The acceptability and effectiveness of a tele-medicine based approach to offering psychosocial support to frontline healthcare workers during the covid-19 pandemic in Kenya


 Prof Mathai Muthoni. Associate Professor: Department of Psychiatry, CHS, UON

Tel- 0727329904, Email-,


Department of Psychiatry. SOM

Prof Obondo  Anne A; B.A Sociology; Master’s in social work; Ph.D.- Chair department of Psychiatry

Dr. Khasakhala Lincoln; MBChB., MSc Clin. Psych., PhD- Lecturer

Dr Anne W Mbwayo; B.Ed., Clinic Psych., PhD – Lecturer (Phert Fellow)

Dr Mutavi Teresia; BA. Social Work; MA Sociology;PhD- Lecturer

Dr Gitau Catherine; MBBS, MMed (Psychiatry)- Tutorial fellow (Phert Fellow)

Musyoka M. Catherine; BA. Couns Psych; MSc Clinic Psych; PhD-on going- Carta Fellow

Dr Araka Neema;        MBCHB- Registrar Psychiatry

School of nursing

Prof Karani Anne;  BSc. Nursing, M.A Communication, PhD Nursing

Kenyatta University College

Maingi Lydiah W., B.Ed. Home Econ;  M.A. Couns Psych; PhD. Lecturer Kenyatta University College. (Phert Fellow)

Ministry of Health

Mghoi Matilda; B. Sc Nursing;           MSc Clinic Psych UON- Ministry of Health – Division of Mental health

Kenyatta National Hospital

Dr Ian Kanyanya. Consultant Psychiatrist, Head of department of Mental Health KNH

Dr David Bukusi. Consultant Psychiatrist, Head of Youth Clinic

Introduction and Background

In the history of humankind, infectious disease pandemics (IDP) have been documented over regular intervals. There has been the Spanish flu 1918, Ebola Haemorrhagic fever,  Zika, Middle East Respiratory Syndrome (MERS) and Severe Acute Respiratory Syndrome (SARS) have been reported in the recent past. These outbreaks and pandemics of diseases, place burden and stress on the healthcare workers. This stress stems from the influx of a large number of patients who seek treatment at the health facilities, which leads to work overload and long shifts. Furthermore, there is also the fear of contracting the disease and succumbing to it.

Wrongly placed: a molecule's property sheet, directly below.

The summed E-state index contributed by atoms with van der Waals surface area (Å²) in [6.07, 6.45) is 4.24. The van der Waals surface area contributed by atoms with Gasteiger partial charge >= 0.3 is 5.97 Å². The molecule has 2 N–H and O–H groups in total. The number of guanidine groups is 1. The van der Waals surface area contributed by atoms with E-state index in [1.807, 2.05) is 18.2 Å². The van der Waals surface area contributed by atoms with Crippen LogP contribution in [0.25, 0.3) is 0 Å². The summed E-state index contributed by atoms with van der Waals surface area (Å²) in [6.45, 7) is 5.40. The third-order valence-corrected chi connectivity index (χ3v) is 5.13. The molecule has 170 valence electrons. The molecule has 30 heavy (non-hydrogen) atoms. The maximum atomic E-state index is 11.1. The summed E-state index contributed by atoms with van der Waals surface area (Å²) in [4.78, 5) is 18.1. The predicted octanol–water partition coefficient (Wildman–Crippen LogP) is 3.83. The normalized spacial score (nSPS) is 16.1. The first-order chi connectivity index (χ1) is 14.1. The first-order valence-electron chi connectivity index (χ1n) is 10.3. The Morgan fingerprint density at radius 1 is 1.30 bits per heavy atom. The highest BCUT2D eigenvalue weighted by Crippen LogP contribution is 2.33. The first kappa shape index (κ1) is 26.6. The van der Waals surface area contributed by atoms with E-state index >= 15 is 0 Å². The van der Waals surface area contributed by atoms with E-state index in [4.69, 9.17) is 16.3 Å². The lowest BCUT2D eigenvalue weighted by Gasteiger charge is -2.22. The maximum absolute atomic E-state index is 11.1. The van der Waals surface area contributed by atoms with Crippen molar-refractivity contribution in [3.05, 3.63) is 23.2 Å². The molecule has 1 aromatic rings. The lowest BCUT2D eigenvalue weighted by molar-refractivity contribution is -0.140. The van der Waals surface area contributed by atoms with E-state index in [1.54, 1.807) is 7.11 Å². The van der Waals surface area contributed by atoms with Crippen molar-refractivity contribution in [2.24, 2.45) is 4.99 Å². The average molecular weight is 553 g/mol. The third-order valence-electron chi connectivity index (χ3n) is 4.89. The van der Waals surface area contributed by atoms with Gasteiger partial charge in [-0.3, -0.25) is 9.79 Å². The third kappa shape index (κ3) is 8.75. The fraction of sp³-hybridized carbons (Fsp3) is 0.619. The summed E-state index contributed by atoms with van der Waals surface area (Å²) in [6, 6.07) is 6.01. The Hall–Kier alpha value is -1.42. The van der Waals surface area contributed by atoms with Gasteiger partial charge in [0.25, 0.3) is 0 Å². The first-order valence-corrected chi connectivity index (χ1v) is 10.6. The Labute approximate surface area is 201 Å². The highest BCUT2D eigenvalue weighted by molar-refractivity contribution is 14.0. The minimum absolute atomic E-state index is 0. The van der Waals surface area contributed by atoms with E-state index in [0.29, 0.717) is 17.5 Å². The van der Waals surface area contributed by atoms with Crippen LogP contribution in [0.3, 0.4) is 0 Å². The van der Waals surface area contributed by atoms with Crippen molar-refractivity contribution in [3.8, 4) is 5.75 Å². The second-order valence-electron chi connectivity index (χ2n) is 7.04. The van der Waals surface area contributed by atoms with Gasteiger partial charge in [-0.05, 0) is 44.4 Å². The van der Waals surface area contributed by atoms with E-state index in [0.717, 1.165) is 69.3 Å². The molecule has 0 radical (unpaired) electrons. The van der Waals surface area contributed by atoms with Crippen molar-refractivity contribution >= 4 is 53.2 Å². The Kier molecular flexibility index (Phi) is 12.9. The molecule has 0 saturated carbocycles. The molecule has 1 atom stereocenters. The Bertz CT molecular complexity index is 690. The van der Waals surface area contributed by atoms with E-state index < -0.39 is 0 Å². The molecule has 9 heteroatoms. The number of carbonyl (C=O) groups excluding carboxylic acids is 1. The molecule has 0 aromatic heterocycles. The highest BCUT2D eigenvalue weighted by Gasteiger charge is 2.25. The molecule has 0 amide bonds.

This study seeks to evaluate the usefulness of providing telemedicine-based psychosocial support to health workers who are at risk of experiencing psychological distress in the process of managing patients with or at risk of COVID-19 viral infection.

Specific Objectives

1.   To establish the prevalence of depressive symptoms among healthcare providers

2.   To determine the prevalence of anxiety among health care providers.

           3. To identify the vicarious stress levels among the health care providers

4.   To evaluate the acceptability and effectiveness of a remote- online group support intervention to alleviate the psychological symptoms among the participants

5.   To Explore the prevailing fears and coping strategies employed by the health providers 


This will be a quasi-experimental study that will employ pre and post-test research design. Healthcare workers from three public and one private hospital will receive telemedicine-based psychological support. All healthcare workers in these hospitals who are offering services to patients infected with COVID-19, the disease caused by SARS Cov 2 who consent to the study, will be enrolled to participate.

Both Quantitative and qualitative data will be collected. Qualitative data will be collected using a researcher designed interview guide. While quantitative data will be collected using the  Impact of Event Scale (IES-R), Patient Health Questionnaire (PHQ9), Generalised Disorder Anxiety scale (GADS). Group intervention will be offered online in two phases: Acute intervention using  Psychological first aid (PFA) and Self-care accountability groups for maintenance. Data will be collected at baseline and follow up will be done after 3 weeks, 4 months and 8 months post-intervention.